Following this first step towards digitalization, virtual document rooms emerged in the mid-1990s. This technological advancement represented a key turning point in the handling of M&A projects, as documents were transferred from the physical world to the virtual world through a scan. By freeing them from the constraints of the physical document room, all documents relevant to the transaction were now available 24 hours a day, 7 days a week.

This innovation has once again led to significant efficiency gains.  However, it can be deduced that M&A has essentially been digitized to date. This means that the previously analog documents are transferred to digital images and are thus available in virtual form. However, digital documents continue to be used rather than structured data.

However, in the course of digitalization, especially with regard to buzzwords such as artificial intelligence, big data analytics, machine learning, etc., expectations for future efficiency improvements continue to rise. Among other things, these technological advances have led to a very sharp increase in the number of software providers appearing on the market.

One problem that has not yet been solved by the progress made to date in the digitalization of M&A concerns the distribution of information within projects. In general, M&A projects are information competitions in which the aim is to reach the target company's information level as quickly as possible and, at the same time, to distribute the information within one's own project organization as optimally as possible so that every project member and all those affected by it have all the information they need in the right quantity and quality at all times.  However, M&A projects are very large projects with parallel processes and often a large number of people involved. In theory, there are various M&A process models (e.g. Lucks/Meckl) that represent optimal process integration. This means that the information flows, the processes interlock and thus an end-to-end process flow is made possible.  To achieve this, however, interface managers are sometimes used to distribute information between the processes and to ensure that the inputs and outputs between the processes are connected.  In the age of digitalization, however, this is no longer appropriate.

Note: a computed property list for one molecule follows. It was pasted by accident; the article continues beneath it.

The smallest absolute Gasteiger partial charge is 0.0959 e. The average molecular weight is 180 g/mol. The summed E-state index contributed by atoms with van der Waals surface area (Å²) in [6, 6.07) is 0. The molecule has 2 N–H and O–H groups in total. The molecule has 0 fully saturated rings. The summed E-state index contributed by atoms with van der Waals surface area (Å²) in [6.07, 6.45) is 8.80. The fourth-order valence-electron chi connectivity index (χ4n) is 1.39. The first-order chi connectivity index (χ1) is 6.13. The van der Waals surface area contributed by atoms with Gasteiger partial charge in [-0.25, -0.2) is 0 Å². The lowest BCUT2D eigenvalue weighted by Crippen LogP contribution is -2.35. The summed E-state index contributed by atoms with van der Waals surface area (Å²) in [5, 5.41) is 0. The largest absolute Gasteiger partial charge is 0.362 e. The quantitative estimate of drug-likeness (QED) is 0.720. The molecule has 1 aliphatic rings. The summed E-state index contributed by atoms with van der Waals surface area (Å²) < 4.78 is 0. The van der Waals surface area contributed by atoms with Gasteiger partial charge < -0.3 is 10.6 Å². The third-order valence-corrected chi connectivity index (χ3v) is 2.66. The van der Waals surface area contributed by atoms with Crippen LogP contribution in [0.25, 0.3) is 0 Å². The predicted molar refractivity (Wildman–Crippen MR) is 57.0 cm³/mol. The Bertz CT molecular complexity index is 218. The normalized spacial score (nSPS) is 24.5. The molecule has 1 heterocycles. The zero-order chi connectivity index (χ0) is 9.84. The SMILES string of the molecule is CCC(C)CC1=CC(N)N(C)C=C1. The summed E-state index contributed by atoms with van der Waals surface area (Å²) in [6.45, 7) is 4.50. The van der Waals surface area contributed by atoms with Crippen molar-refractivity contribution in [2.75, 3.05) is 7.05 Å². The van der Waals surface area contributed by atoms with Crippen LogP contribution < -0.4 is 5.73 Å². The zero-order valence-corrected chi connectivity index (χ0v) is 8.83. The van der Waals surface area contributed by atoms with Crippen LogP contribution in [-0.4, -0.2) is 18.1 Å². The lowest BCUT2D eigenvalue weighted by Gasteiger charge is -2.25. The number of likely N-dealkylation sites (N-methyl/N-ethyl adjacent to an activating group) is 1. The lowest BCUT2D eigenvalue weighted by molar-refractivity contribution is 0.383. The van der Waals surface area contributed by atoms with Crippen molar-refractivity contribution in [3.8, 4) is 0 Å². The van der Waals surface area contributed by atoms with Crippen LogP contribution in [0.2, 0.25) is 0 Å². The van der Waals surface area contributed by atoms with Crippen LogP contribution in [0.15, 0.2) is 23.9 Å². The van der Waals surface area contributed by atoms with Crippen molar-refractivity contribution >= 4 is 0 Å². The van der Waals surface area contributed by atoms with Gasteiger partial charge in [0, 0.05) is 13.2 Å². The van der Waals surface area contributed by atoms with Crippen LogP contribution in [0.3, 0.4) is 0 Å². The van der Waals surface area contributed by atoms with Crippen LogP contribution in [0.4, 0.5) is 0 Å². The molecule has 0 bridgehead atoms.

However, IT integration does not exist in most companies and the IT solutions used (e.g., VDRs) are mostly isolated solutions. Here, new types of M&A platforms offer a solution approach in which they connect the previous isolated solutions in a kind of "digital backbone", ensure the seamless flow of information and thus enable a digital end-to-end process flow. This is of central importance, because a lack of integration can lead to media disruptions and information losses within M&A projects at departmental boundaries, different areas of responsibility or phase transitions, such as between the transaction and the integration phase. This negatively impacts the M&A process in terms of quality, efficiency and stability.  

In conclusion, it remains to be said that M&A has so far essentially only reached the digitization stage. After all, digitization is more than simply converting analog documents into digital ones and making them available in the virtual data room.  However, the need and the possibilities to reach the level of digitalization do exist.

Markus Tischer

Markus Tischer

Scientific Practitioner and LMU x Breitenstein Consulting Project Participant